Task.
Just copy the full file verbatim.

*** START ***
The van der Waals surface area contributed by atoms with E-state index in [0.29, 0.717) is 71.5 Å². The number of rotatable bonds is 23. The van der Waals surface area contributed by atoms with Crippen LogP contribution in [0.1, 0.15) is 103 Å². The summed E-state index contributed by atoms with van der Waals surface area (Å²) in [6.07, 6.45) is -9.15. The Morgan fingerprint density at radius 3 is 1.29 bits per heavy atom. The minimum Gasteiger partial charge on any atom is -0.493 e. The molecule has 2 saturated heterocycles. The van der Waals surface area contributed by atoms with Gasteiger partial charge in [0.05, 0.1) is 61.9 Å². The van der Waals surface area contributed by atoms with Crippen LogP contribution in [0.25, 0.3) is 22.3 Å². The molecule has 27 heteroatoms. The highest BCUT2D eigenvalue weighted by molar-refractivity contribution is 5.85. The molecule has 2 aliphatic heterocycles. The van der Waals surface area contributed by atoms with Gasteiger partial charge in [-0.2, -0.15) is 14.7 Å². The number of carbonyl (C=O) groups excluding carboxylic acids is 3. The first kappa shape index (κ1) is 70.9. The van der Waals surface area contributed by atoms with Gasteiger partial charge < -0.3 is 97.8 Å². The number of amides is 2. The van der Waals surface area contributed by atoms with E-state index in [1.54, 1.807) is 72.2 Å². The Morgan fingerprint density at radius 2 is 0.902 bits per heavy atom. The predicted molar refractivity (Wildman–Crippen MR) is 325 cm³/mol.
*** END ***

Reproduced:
The van der Waals surface area contributed by atoms with E-state index in [0.29, 0.717) is 71.5 Å². The number of rotatable bonds is 23. The van der Waals surface area contributed by atoms with Crippen LogP contribution in [0.1, 0.15) is 103 Å². The summed E-state index contributed by atoms with van der Waals surface area (Å²) in [6.07, 6.45) is -9.15. The Morgan fingerprint density at radius 3 is 1.29 bits per heavy atom. The minimum Gasteiger partial charge on any atom is -0.493 e. The molecule has 2 saturated heterocycles. The van der Waals surface area contributed by atoms with Gasteiger partial charge in [0.05, 0.1) is 61.9 Å². The van der Waals surface area contributed by atoms with Crippen LogP contribution in [0.25, 0.3) is 22.3 Å². The molecule has 27 heteroatoms. The highest BCUT2D eigenvalue weighted by molar-refractivity contribution is 5.85. The molecule has 2 aliphatic heterocycles. The van der Waals surface area contributed by atoms with Gasteiger partial charge in [-0.2, -0.15) is 14.7 Å². The number of carbonyl (C=O) groups excluding carboxylic acids is 3. The first kappa shape index (κ1) is 70.9. The van der Waals surface area contributed by atoms with Gasteiger partial charge < -0.3 is 97.8 Å². The number of amides is 2. The van der Waals surface area contributed by atoms with E-state index in [1.54, 1.807) is 72.2 Å². The Morgan fingerprint density at radius 2 is 0.902 bits per heavy atom. The predicted molar refractivity (Wildman–Crippen MR) is 325 cm³/mol.